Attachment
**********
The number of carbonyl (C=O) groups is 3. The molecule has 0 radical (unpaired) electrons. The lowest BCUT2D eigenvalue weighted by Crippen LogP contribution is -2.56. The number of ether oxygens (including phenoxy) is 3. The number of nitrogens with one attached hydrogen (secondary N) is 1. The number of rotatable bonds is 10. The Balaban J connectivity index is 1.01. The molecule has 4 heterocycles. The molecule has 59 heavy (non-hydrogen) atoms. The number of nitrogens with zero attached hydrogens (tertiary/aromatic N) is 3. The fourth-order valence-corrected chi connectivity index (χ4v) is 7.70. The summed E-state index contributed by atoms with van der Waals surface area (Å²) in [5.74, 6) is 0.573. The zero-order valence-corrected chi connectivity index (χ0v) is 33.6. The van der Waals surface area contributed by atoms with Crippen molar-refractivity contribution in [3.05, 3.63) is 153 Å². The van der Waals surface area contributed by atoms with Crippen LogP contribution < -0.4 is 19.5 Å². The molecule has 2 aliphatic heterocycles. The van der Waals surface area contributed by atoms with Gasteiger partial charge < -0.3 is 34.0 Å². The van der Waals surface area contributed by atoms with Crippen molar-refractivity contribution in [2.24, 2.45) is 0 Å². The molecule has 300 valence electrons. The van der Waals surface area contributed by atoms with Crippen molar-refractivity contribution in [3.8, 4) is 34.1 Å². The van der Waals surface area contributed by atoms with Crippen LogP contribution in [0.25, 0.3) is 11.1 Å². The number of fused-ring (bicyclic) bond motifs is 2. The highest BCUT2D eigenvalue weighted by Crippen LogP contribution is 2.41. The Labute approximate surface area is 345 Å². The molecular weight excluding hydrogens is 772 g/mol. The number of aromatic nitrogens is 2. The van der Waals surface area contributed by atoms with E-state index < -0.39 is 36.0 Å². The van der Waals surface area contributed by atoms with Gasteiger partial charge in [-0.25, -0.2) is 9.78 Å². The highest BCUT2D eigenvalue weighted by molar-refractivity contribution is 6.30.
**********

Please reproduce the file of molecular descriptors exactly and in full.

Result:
The number of carbonyl (C=O) groups is 3. The molecule has 0 radical (unpaired) electrons. The lowest BCUT2D eigenvalue weighted by Crippen LogP contribution is -2.56. The number of ether oxygens (including phenoxy) is 3. The number of nitrogens with one attached hydrogen (secondary N) is 1. The number of rotatable bonds is 10. The Balaban J connectivity index is 1.01. The molecule has 4 heterocycles. The molecule has 59 heavy (non-hydrogen) atoms. The number of nitrogens with zero attached hydrogens (tertiary/aromatic N) is 3. The fourth-order valence-corrected chi connectivity index (χ4v) is 7.70. The summed E-state index contributed by atoms with van der Waals surface area (Å²) in [5.74, 6) is 0.573. The zero-order valence-corrected chi connectivity index (χ0v) is 33.6. The van der Waals surface area contributed by atoms with Crippen molar-refractivity contribution in [3.05, 3.63) is 153 Å². The van der Waals surface area contributed by atoms with Crippen LogP contribution < -0.4 is 19.5 Å². The molecule has 2 aliphatic heterocycles. The van der Waals surface area contributed by atoms with Gasteiger partial charge < -0.3 is 34.0 Å². The van der Waals surface area contributed by atoms with Crippen molar-refractivity contribution in [2.24, 2.45) is 0 Å². The molecule has 300 valence electrons. The van der Waals surface area contributed by atoms with Crippen molar-refractivity contribution in [3.8, 4) is 34.1 Å². The van der Waals surface area contributed by atoms with Crippen LogP contribution in [0.25, 0.3) is 11.1 Å². The number of fused-ring (bicyclic) bond motifs is 2. The highest BCUT2D eigenvalue weighted by Crippen LogP contribution is 2.41. The Labute approximate surface area is 345 Å². The molecular weight excluding hydrogens is 772 g/mol. The number of aromatic nitrogens is 2. The van der Waals surface area contributed by atoms with E-state index < -0.39 is 36.0 Å². The van der Waals surface area contributed by atoms with Gasteiger partial charge in [-0.25, -0.2) is 9.78 Å². The highest BCUT2D eigenvalue weighted by molar-refractivity contribution is 6.30.